On April 25, a magnitude 8.1 earthquake rocked the nation of Nepal. As the dust clouds settled and aftershocks echoed the initial jolt, the scale of the destruction became clear and the Himalayan nation confronted its worst natural disaster in over eighty years. Almost three thousand kilometers away in Guangzhou, the shocks were psychological, but no less visceral. For the close-knit contingent of Nepalese students at Sun Yat-sen University (SYSU), April 25th started like any other Saturday. The large majority of Nepalese students at SYSU are studying medical disciplines on the North Campus or in medical residencies in one of SYSU’s affiliated hospitals. Students were relaxing in their dorm rooms or chatting with friends when in the early afternoon, news started to come in that something had happened in Nepal. “We were in the room with some of our friends. I got a message in my phone from a friend in India who said she felt a shock,” said Joshila Yumnam, an Indian student who has close ties to the Nepalese student community. Reports continued to trickle in; at the outset, the nature of the events was hard to judge. “We have earthquakes every few years, and we assumed it was of the same scale and not that destructive,” said Manoj Kumar Choudhary, a SYSU medical student. Some heard reports of minor tremors and others heard of a bigger shock, but given the nature of earthquakes, it can be hard to judge the severity of the disaster based just on individual reports. When the seismographic measurements began to be reported, the students realized that something much more devastating was taking place. “We often have earthquakes around 5-6 on the Richter scale,” said Robin Bhattarai. “Then we saw on the Chinese news that this quake measured 8.1, and we knew this would be a catastrophe.” The students sprang into action, placing calls and sending messages to friends and family in Nepal.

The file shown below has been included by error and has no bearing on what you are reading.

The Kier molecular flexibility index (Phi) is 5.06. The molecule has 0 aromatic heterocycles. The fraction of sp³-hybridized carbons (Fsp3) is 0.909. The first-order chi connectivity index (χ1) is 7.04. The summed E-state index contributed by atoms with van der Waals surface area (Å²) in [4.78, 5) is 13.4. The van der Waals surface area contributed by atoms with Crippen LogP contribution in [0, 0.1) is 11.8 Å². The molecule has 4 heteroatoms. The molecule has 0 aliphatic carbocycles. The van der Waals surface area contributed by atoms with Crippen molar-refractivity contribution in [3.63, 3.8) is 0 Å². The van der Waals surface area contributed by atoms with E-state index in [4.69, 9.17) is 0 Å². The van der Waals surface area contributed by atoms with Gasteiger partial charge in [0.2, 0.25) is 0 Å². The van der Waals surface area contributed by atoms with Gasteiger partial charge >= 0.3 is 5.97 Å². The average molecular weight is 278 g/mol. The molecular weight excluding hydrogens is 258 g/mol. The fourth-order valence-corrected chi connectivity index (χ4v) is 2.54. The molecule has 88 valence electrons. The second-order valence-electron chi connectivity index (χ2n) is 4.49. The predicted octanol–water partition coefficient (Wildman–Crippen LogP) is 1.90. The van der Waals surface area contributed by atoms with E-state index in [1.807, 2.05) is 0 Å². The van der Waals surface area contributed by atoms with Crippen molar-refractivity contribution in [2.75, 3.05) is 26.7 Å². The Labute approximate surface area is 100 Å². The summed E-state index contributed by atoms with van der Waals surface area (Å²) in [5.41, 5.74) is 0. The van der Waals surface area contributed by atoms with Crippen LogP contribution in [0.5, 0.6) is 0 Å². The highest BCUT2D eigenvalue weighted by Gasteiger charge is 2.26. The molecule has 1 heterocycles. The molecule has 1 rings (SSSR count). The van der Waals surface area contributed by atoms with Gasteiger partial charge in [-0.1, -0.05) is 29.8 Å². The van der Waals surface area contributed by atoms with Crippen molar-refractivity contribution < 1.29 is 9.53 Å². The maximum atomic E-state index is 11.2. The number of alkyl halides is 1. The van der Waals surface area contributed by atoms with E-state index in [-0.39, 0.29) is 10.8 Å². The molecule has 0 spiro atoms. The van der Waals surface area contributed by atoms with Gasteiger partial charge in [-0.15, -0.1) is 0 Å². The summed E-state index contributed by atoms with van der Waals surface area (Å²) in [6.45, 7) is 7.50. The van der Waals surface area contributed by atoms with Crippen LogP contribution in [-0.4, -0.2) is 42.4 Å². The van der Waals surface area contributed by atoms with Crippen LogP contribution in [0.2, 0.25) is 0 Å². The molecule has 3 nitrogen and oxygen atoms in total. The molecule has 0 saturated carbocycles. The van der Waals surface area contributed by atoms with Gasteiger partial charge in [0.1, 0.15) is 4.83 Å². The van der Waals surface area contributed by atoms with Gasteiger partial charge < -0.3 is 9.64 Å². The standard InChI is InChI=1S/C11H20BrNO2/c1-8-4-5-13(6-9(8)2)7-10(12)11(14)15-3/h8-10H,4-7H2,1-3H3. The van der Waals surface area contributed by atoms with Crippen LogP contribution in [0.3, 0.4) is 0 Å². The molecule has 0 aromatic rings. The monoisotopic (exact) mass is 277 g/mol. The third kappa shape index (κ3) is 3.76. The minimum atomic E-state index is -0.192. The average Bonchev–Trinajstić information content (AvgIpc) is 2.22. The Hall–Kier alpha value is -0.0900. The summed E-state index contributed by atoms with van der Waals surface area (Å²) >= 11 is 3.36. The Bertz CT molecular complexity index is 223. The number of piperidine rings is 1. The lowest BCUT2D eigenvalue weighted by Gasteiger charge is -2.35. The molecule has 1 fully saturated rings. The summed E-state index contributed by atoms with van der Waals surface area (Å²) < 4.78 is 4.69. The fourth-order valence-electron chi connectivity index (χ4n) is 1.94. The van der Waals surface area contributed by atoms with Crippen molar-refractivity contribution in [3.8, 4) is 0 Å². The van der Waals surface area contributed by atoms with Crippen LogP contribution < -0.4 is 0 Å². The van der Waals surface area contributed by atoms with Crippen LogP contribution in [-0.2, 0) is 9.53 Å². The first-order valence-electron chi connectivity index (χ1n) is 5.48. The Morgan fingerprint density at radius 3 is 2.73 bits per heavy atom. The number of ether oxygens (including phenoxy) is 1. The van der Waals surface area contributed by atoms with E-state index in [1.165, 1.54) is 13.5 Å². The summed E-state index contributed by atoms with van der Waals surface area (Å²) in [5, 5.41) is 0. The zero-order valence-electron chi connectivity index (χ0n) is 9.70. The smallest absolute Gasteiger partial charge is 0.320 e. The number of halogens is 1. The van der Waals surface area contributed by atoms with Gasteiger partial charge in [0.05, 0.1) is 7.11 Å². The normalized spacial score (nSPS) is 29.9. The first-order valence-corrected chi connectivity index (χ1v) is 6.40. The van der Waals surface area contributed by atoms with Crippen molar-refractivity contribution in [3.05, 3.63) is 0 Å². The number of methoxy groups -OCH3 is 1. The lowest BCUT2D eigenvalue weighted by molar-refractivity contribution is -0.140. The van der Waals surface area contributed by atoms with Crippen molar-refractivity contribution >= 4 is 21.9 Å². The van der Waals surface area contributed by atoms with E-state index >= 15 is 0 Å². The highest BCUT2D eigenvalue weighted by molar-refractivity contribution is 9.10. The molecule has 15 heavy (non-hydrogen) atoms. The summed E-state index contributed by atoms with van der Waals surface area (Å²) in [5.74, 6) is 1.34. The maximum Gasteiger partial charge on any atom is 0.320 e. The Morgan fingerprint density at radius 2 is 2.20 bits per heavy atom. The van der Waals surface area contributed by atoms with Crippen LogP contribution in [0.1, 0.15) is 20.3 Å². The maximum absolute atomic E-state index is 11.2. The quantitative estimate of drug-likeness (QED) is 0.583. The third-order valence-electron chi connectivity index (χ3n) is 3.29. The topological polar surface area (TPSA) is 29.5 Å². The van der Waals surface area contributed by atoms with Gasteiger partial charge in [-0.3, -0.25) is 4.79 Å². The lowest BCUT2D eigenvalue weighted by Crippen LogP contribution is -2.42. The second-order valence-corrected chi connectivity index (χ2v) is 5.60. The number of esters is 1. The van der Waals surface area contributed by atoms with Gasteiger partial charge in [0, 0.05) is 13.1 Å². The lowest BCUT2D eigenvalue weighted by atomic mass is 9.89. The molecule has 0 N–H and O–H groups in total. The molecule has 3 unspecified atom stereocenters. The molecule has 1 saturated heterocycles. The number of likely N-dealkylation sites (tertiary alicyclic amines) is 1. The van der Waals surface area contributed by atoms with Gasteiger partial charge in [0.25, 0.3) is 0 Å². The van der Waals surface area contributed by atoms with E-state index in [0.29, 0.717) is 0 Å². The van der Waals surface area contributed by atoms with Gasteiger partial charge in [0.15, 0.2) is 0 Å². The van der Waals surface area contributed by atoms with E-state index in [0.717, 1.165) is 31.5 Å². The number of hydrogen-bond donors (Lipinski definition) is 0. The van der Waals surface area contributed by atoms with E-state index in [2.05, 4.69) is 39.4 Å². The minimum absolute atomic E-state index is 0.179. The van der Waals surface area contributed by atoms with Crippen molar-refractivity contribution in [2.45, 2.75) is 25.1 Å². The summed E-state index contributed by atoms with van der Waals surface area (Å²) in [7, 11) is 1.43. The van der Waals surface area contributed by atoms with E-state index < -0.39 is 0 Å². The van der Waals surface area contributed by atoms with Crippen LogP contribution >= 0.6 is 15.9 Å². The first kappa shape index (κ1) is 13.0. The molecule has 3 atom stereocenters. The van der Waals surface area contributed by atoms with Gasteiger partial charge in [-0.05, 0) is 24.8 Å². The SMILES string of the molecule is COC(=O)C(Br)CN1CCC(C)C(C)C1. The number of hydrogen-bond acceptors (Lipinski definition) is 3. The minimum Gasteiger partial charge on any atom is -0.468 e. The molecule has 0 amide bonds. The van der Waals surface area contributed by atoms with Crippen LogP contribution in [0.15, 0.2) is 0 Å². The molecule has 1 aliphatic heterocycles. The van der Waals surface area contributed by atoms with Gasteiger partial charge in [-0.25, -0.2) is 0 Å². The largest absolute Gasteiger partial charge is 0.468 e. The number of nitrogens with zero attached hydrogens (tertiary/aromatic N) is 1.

Fundrasing on SYSU Campus